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Caos on F

Remaining Shows:

Tonight at 7:30 p.m. (at the Goethe Institut–Gallery)
July 26 at 9:45 p.m.
July 27 at 6:00 p.m.

They Say: “Through song, stand up and conversation, Stephanie details how failing at normal was actually succeeding.”

Val’s Take: It’s the obsession of every middle schooler: to be “normal.” But the meaning of that word is ultimately quite arbitrary. Throughout her performance, Stephanie Svec questions the meaning of normal through a series of personal anecdotes, vignettes and animated narration. Early in the opening anecdote, she establishes that she feels like an outsider as the only single, childless 40-something in her dinner party—but she’s also the only one who finds it crazy that these people are showing pictures of their children to their poor, unsuspecting server. Who is the normal one here?

Svec’s path to her present-day performance may have been unconventional but the tale isn’t entirely unfamiliar. She was a teenager with a passion for acting and a gift of comedic timing who was supported by parents who let her see the realities of her dreams at a young age but discouraged by an adult world (and an adult lover) that saw such dreams as childish and unsustainable. As Svec takes us through her struggles with fear and uncertainty (entering into a career offstage and an ill-advised marriage), she shines when relying on her humor to forward the story. Divorce has never seemed so hilarious. The flip side is that she’s visibly shaken when speaking on the subject of family tragedy and she gets tongue-tied as she rattles off a list of her many achievements that seem like more of a resume than the parts of her life that define her. Ultimately, all of the emotions she exhibits are heightened by the fact that Caos on F is an intimate space and the spotlight and sound cues are her only support.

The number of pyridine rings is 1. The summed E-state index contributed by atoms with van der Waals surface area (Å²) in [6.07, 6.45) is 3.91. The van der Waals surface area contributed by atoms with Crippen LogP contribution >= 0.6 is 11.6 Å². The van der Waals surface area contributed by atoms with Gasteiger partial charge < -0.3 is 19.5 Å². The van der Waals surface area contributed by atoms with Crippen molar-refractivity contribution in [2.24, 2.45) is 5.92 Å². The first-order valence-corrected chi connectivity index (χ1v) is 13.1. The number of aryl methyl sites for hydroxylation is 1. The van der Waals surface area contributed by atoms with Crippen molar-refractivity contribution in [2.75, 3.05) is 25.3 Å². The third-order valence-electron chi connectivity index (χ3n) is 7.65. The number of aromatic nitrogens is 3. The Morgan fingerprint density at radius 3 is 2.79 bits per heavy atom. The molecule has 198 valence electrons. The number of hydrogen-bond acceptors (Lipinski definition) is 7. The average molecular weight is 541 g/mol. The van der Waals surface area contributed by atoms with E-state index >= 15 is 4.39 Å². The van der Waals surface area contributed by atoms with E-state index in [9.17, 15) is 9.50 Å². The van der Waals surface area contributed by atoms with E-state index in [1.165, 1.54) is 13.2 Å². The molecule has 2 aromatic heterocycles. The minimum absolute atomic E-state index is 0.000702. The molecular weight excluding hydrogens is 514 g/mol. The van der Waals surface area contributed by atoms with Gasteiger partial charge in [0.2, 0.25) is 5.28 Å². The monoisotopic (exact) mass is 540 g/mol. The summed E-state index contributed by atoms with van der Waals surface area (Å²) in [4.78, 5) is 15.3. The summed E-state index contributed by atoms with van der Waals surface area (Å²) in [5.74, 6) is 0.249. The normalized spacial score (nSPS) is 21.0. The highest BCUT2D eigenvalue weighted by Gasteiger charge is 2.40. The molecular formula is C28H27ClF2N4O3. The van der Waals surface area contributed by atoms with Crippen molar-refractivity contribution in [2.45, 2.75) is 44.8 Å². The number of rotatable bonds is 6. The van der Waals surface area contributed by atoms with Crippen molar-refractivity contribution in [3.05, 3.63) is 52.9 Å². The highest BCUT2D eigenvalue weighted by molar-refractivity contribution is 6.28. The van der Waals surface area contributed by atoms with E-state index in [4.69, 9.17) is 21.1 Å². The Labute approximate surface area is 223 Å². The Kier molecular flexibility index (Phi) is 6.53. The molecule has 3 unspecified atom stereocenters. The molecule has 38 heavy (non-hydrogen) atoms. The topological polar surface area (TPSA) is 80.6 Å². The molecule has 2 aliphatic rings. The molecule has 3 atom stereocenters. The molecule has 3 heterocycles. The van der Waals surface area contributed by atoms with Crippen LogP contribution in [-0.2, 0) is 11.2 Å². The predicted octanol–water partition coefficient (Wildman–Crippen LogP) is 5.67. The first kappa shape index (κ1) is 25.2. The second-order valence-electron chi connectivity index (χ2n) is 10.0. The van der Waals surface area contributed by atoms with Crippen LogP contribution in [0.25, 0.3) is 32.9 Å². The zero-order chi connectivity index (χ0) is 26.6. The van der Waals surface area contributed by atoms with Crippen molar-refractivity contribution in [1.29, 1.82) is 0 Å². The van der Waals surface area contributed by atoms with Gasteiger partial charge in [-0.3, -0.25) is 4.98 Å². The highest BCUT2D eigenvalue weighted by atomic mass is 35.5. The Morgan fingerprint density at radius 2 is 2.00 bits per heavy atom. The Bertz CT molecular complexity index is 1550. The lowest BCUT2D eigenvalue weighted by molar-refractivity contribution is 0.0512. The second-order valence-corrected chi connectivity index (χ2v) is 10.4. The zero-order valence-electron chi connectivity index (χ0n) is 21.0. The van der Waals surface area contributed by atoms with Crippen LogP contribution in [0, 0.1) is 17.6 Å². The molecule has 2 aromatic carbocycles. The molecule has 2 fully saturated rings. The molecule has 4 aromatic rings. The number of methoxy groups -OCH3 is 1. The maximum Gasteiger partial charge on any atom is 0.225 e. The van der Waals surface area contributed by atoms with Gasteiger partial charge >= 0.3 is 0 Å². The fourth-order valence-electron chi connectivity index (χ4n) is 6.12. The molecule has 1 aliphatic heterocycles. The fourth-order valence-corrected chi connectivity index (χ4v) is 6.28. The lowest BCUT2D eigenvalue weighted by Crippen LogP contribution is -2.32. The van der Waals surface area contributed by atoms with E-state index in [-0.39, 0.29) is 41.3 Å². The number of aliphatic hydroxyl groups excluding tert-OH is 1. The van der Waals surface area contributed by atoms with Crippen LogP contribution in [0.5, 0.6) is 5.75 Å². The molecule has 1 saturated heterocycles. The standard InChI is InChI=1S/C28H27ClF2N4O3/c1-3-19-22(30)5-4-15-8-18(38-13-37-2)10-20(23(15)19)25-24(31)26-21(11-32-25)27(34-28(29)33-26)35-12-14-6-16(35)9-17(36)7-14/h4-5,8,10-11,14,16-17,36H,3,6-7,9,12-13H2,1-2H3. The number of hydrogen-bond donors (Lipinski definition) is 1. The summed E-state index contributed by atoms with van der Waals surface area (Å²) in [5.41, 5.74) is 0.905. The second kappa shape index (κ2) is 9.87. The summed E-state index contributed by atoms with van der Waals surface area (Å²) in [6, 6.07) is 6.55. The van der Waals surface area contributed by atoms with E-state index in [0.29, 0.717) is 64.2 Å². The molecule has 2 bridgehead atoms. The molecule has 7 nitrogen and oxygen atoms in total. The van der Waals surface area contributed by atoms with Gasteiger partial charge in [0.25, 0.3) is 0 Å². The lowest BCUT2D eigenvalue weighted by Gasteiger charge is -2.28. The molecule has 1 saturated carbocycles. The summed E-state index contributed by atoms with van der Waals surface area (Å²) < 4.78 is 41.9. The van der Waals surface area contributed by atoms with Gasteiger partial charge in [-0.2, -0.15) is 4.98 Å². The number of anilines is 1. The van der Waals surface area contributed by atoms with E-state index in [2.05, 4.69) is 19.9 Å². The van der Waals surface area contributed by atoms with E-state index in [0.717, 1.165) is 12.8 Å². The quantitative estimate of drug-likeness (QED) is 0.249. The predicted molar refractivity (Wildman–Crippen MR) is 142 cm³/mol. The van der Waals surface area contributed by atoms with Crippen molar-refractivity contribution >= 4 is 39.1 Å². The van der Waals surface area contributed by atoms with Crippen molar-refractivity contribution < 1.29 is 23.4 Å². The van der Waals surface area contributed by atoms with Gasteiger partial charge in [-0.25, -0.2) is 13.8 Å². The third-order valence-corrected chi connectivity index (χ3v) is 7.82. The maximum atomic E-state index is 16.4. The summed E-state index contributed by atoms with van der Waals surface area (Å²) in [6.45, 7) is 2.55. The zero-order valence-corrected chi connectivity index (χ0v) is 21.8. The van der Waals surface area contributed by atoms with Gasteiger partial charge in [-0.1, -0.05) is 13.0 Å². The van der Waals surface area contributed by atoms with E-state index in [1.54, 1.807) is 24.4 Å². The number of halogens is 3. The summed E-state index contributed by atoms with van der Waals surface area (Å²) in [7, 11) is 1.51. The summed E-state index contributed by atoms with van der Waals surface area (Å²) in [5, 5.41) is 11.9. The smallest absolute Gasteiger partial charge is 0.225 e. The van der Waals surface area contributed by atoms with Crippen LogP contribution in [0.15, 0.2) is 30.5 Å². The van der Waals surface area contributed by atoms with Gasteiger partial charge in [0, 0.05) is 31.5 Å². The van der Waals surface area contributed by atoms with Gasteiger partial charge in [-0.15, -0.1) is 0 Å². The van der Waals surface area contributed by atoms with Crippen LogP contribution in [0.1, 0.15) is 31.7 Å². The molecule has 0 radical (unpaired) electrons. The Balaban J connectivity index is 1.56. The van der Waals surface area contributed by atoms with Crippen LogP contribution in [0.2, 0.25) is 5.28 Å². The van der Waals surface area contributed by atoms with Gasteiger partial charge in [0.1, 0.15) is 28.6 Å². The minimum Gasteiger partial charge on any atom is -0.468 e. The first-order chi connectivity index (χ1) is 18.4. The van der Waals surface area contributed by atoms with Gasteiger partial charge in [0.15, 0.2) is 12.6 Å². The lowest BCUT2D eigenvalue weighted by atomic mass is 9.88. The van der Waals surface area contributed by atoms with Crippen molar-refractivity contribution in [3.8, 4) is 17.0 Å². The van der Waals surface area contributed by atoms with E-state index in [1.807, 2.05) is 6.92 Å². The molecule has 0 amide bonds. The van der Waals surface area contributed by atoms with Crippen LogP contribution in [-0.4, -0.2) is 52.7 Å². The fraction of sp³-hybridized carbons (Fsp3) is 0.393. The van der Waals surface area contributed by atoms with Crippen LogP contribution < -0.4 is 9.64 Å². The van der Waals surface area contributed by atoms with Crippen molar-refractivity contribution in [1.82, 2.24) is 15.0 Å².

It was difficult not to watch the show and feel increasingly like I was staring into my own future. I have also taken to the stage with the intent of making people laugh while simultaneously putting increasingly more effort into five separate directions and pursuits. It was all a little unsettling to see the parallels between us and to realize that in fifteen years, I still won’t have the answers. Svec leaves the stage with her life’s loose ends still dangling. It’s a somewhat unsatisfying ending even if it is the only honest cap on a story that’s still in progress. Besides, who would be able to relate to a person who had actually figured out the secret to conquering all their fears? That’s not normal.

See it if: You’re of the opinion that life’s greatest reward is the journey rather than the destination.

Skip it if: You really don’t want to see someone else talk for 45 minutes about themselves, no matter how funny they can be.